The lower-than-expected performance was due to one-off charges including a $3.2bn impairment of goodwill in Global Private Banking in Europe, and a sale of its operations in Brazil.
"2016 will be long remembered for its significant and largely unexpected economic and political events," said group chairman Douglas Flint in a statement. "The uncertainties created by such changes temporarily influenced investment activity and contributed to volatile financial market conditions."
Despite this, HSBC has upgraded its forecasts for global economic growth counting on a shift in the US's fiscal policy and a broad-based cyclical recovery.
Flint highlighted risks due to uncertainty around Brexit negotiations, populism impacting policy choices in upcoming European elections and protectionist measures from the new US administration.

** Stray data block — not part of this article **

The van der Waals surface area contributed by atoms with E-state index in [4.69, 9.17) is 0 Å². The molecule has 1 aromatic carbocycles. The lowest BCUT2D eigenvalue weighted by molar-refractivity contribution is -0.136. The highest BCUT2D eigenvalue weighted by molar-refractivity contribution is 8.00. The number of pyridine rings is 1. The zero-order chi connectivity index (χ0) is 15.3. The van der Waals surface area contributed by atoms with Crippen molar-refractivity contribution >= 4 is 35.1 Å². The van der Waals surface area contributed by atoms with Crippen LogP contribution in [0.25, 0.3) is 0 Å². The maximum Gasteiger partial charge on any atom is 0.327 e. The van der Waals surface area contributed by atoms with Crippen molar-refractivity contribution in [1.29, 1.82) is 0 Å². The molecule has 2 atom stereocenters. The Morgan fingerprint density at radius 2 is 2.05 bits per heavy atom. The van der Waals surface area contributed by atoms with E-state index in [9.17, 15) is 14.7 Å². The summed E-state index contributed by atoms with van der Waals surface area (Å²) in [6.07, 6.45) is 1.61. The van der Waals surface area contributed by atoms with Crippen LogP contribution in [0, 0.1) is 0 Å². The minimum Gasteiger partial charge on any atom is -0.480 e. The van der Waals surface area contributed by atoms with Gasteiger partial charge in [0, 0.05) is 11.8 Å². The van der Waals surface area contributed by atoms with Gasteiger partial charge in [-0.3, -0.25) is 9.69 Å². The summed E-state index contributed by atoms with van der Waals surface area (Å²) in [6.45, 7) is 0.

On the part of HSBC, it will count on its position in France, where it is the sixth largest bank, to weather the UK's departure from the EU. "Current contingency planning suggests we may need to relocate some 1,000 roles from London to Paris progressively over the next two years, depending on how negotiations develop," said Flint.
The BBC reported that HSBC shares were down by 3.5% in Hong Kong following this morning's results announcement.